Cervical cancer could be eradicated in Australia within 20 years
In a world first, Australia could be on track to see the eradication of deadly cervical cancer within 20 years, thanks to the development of the vaccine and the nationwide screening program.
The research shows it could become so rare in the next few years, it is no longer deemed a public health problem.
Immunologist Professor Ian Frazer helped to develop the life-saving HPV vaccine.
“It’s the vaccine plus the cervical cancer screening program that allows us to talk seriously about getting rid of cervical cancer all together,” he told Ross and John.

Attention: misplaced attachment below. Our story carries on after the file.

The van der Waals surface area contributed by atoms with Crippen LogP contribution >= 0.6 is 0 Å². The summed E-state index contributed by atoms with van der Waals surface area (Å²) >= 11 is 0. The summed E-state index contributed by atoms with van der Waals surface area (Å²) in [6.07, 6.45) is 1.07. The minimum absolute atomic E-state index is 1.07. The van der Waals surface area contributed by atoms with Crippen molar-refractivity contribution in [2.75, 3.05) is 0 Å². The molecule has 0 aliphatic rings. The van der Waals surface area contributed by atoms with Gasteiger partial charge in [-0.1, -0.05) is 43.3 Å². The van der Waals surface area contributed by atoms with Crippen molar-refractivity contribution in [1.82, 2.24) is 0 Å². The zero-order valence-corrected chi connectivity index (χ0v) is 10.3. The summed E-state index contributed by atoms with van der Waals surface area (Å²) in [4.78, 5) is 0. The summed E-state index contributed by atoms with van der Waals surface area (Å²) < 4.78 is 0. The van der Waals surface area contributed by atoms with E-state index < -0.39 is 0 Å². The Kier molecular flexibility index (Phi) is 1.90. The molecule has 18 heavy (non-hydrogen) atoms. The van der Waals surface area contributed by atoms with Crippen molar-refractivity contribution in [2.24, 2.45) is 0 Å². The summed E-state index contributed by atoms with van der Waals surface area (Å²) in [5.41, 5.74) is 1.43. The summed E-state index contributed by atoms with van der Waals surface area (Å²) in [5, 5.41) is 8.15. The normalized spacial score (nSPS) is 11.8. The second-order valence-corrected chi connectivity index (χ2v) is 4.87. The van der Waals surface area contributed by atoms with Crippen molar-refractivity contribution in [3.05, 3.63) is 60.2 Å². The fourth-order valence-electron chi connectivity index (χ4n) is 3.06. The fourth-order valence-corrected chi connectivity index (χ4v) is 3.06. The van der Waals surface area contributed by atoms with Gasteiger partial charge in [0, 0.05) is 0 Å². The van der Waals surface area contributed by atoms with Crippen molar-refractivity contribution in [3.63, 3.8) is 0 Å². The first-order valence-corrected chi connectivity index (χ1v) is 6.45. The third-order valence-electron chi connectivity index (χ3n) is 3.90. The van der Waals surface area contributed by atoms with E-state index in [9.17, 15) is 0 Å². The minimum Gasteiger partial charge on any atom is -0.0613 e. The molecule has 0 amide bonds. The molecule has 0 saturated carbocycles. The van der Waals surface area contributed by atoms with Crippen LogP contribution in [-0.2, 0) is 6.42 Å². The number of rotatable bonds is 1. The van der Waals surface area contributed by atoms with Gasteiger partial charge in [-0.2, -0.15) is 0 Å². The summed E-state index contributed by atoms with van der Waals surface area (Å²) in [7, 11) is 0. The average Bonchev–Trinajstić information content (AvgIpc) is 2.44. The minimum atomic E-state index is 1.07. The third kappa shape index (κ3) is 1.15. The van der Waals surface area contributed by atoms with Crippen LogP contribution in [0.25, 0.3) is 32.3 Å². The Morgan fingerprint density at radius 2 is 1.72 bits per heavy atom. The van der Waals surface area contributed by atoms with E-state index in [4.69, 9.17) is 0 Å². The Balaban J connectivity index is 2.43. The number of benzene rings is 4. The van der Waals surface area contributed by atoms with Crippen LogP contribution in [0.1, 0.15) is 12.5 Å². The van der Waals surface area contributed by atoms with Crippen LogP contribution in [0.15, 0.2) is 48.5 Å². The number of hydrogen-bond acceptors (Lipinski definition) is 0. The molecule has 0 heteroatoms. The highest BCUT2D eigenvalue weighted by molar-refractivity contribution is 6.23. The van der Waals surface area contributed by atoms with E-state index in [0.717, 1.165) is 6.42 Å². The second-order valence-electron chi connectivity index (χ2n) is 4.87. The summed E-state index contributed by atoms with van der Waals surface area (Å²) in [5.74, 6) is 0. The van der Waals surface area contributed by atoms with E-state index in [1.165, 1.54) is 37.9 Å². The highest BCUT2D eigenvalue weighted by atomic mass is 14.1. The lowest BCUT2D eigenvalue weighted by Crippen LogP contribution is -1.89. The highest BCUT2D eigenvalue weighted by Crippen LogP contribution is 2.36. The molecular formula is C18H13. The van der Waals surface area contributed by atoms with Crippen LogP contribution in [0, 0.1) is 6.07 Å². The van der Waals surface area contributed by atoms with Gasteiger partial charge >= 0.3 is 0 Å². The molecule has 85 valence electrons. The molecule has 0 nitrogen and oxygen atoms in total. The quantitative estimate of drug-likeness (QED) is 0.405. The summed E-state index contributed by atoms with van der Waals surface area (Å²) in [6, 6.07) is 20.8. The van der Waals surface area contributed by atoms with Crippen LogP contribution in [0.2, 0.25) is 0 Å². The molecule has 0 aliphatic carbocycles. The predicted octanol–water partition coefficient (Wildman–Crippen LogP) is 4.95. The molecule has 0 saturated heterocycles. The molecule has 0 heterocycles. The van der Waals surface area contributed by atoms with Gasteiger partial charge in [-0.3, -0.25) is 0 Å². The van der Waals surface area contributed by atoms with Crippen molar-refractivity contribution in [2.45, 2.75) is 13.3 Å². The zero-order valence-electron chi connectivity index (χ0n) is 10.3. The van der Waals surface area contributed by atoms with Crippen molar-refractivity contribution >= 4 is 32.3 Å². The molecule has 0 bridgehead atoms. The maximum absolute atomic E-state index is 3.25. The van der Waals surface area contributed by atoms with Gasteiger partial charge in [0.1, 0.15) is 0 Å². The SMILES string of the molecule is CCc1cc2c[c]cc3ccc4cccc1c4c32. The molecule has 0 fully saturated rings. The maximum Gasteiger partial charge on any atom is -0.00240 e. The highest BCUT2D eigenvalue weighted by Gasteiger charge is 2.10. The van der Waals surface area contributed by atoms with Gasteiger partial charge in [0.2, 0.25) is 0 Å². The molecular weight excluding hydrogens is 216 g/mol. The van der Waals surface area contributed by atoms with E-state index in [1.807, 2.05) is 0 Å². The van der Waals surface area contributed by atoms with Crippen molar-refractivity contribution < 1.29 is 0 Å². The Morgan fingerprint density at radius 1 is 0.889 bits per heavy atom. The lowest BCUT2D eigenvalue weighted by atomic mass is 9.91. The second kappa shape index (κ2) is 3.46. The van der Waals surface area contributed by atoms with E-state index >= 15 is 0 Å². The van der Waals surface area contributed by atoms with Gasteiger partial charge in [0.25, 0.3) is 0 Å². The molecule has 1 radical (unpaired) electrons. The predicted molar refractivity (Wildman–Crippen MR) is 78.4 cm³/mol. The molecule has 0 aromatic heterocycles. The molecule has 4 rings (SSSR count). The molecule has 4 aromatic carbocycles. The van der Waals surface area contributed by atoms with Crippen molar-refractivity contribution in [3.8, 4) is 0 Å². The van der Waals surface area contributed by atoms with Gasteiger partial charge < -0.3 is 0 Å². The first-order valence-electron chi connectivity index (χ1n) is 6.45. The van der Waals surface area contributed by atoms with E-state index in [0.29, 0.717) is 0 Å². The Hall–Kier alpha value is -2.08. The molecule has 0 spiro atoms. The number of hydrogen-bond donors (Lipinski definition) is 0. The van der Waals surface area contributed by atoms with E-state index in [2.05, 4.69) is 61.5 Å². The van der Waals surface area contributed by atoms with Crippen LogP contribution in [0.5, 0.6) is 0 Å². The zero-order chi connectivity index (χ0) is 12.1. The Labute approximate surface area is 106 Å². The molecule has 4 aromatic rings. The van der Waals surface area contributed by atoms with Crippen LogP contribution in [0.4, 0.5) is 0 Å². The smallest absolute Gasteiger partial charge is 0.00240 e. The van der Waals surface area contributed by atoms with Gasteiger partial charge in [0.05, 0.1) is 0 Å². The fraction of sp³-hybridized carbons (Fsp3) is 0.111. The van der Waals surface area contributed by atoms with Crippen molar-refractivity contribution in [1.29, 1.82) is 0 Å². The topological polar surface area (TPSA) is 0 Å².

“This is a cancer caused by a virus infection and therefore we can get rid of the virus and therefore the cancer.”
The vaccine is offered to 12-14-year-olds, with a take up rate of 70-80 per cent for young people across the country.
It’s always been a team effort – Professor Ian Frazer
“It’s widely accepted it’s a really good thing to do now,” he said.
“It’s great to see the benefits of health and medical research actually being delivered to the community, and I’m delighted that I’ve been able to be a part of that,” he said.
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